Continuing our trip around the world, we have now journeyed to Switzerland. Traveling with an infant can be hard but, thankfully, we planned things right and our trip is going pretty smoothly (for now).
The best is to stick to direct flights and to keep Baby entertained or asleep. We also noticed some moms traveling with their baby carrier on the plane. That seems to be a good idea to walk down the aisle when your little one is too fussy.
We flew in overnight, leaving Canada at 4 P.M. and arriving in Zurich at 6 A.M. after a 7h flight. Then, we hopped on a train to Frutigen to explore the countryside.
Here, everything is expensive! The 2h train was over $100 per person, and that was in a regular commuter train, nothing fancy.
I hope the locals get better prices when buying monthly passes, otherwise, this commuting thing makes no sense. We are all for public transports but at these prices, I am very surprised to see the trains full. Not many seem to drive but, even with the higher gas prices, the highway taxes, and Euro taxes, driving that same distance seems to cost no more than $50. In Canada, public transports are subsidized and they are still fairly unpopular compared to the beloved car!
In Frutigen, we rented a super nice studio on Airbnb. The kitchen really helps save on meals and the view is simply breathtaking! For only $100 per day, this was a steal!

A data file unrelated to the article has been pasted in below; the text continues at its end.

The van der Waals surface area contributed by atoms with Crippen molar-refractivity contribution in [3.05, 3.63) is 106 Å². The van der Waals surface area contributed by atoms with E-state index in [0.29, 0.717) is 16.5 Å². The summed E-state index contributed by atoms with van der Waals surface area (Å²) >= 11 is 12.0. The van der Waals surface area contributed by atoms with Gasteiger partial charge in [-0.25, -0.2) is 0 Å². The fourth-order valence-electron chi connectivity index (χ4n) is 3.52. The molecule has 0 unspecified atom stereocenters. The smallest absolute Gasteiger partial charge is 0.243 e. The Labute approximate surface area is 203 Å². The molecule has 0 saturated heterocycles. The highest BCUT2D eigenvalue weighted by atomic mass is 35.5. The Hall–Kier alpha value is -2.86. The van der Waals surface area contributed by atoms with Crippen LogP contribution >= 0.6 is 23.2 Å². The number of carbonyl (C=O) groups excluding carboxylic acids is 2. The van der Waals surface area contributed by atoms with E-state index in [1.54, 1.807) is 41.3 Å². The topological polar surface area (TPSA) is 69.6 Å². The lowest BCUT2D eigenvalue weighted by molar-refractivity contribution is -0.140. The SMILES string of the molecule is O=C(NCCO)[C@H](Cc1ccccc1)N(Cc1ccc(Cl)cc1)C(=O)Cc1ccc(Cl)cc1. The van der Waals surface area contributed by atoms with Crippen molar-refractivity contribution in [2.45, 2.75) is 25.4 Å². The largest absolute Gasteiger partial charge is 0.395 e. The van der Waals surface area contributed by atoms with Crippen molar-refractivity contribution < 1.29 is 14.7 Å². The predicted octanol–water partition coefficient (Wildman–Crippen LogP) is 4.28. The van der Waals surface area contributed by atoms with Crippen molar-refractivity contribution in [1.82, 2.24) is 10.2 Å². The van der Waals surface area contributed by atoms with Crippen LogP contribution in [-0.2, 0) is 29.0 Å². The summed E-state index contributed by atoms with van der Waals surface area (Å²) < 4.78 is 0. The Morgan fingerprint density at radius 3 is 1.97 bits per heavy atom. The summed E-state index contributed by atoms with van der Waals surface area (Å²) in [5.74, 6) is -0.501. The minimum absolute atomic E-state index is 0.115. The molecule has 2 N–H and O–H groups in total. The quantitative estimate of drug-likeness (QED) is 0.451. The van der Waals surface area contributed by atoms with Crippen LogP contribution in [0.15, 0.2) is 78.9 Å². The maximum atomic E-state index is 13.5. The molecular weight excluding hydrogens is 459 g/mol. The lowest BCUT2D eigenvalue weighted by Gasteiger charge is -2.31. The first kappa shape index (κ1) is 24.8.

From our studio, we can see the whole town, the fields, and the mountains. It is truly exceptional to see the grandness of all this. The mountains are so high that there is snow near the top while we are down here wearing t-shirts and shorts.
The town is nice and peaceful, not much traffic. Not a lot of tourists either.
Although everything is expensive over here, we do our best to cut down on things we value least. For example, we enjoy eating out and tasting the local cuisines but we are traveling for another 4 months so there will be plenty of other occasions to eat out.
In addition, this is the only Airbnb we booked until mid-October. We will be staying in kitchenless Marriott hotels for the following weeks so we took the occasion to cook our own meals.
For this week, we bought groceries and will enjoy our little kitchen. Most restaurants are in the $25-$35 per person range but we were able to buy enough food for the week for about $70, the price of one single outing. So far, we cooked some delicious chicken, made sandwiches, ate swiss cheeses and sausages… Even without an oven, we were able to make pretty good pizzas on the stove-top.
It has been only 3 days we are in Switzerland and since we are traveling with an infant we are taking things slow. We took the first day to catch up the 6h time difference, slept a lot, did groceries, and stayed in. Everything takes more time when you are traveling with a baby! 🙂
On day two, we visited Oeschinen Lake. Once again, the prices shocked us. The 10-minute train ride cost $20 per person and the short gondola ride was over $25. The very next day we noticed that we could have taken the bus there for free but I guess that is just the way it is when you are traveling in an unknown country. You cannot know everything and optimize every cent when you cannot even speak the language.
At least, the views were amazing and the mountain-top lake was breathtaking.
After a short gondola ride up, we had to hike about half an hour down to the lake-side. Most of the path was gravel but it was not really stroller-friendly.